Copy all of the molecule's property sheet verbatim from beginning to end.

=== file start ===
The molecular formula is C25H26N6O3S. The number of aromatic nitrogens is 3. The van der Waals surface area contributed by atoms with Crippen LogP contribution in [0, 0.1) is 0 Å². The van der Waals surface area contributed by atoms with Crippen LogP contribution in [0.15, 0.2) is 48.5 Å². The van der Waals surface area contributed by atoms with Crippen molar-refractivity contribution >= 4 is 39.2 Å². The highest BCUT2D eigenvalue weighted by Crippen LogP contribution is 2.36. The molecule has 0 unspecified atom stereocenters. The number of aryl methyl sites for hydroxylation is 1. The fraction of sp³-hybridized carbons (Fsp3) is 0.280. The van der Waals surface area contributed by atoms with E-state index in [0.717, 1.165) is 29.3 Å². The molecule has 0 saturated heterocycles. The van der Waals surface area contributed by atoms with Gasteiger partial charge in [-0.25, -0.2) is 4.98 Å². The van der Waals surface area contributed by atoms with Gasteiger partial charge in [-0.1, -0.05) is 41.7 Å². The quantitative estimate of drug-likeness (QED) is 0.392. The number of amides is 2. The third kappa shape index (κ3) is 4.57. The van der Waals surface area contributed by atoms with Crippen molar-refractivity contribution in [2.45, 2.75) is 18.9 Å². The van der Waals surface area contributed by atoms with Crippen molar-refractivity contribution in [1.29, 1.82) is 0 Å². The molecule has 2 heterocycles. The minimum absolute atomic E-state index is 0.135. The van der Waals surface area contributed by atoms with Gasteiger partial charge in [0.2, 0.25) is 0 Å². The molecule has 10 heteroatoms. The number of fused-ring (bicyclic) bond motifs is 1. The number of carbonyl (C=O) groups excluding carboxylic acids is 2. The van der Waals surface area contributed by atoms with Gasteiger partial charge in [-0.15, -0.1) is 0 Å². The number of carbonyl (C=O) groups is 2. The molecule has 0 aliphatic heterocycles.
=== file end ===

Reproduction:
The molecular formula is C25H26N6O3S. The number of aromatic nitrogens is 3. The van der Waals surface area contributed by atoms with Crippen LogP contribution in [0, 0.1) is 0 Å². The van der Waals surface area contributed by atoms with Crippen LogP contribution in [0.15, 0.2) is 48.5 Å². The van der Waals surface area contributed by atoms with Crippen molar-refractivity contribution >= 4 is 39.2 Å². The highest BCUT2D eigenvalue weighted by Crippen LogP contribution is 2.36. The molecule has 0 unspecified atom stereocenters. The number of aryl methyl sites for hydroxylation is 1. The fraction of sp³-hybridized carbons (Fsp3) is 0.280. The van der Waals surface area contributed by atoms with E-state index in [0.717, 1.165) is 29.3 Å². The molecule has 0 saturated heterocycles. The van der Waals surface area contributed by atoms with Gasteiger partial charge in [-0.25, -0.2) is 4.98 Å². The van der Waals surface area contributed by atoms with Gasteiger partial charge in [-0.1, -0.05) is 41.7 Å². The quantitative estimate of drug-likeness (QED) is 0.392. The number of amides is 2. The third kappa shape index (κ3) is 4.57. The van der Waals surface area contributed by atoms with Crippen molar-refractivity contribution in [2.45, 2.75) is 18.9 Å². The van der Waals surface area contributed by atoms with Crippen molar-refractivity contribution in [1.29, 1.82) is 0 Å². The molecule has 2 heterocycles. The minimum absolute atomic E-state index is 0.135. The van der Waals surface area contributed by atoms with Gasteiger partial charge in [0.2, 0.25) is 0 Å². The molecule has 10 heteroatoms. The number of fused-ring (bicyclic) bond motifs is 1. The number of carbonyl (C=O) groups excluding carboxylic acids is 2. The van der Waals surface area contributed by atoms with Gasteiger partial charge in [-0.15, -0.1) is 0 Å². The number of carbonyl (C=O) groups is 2. The molecule has 0 aliphatic heterocycles.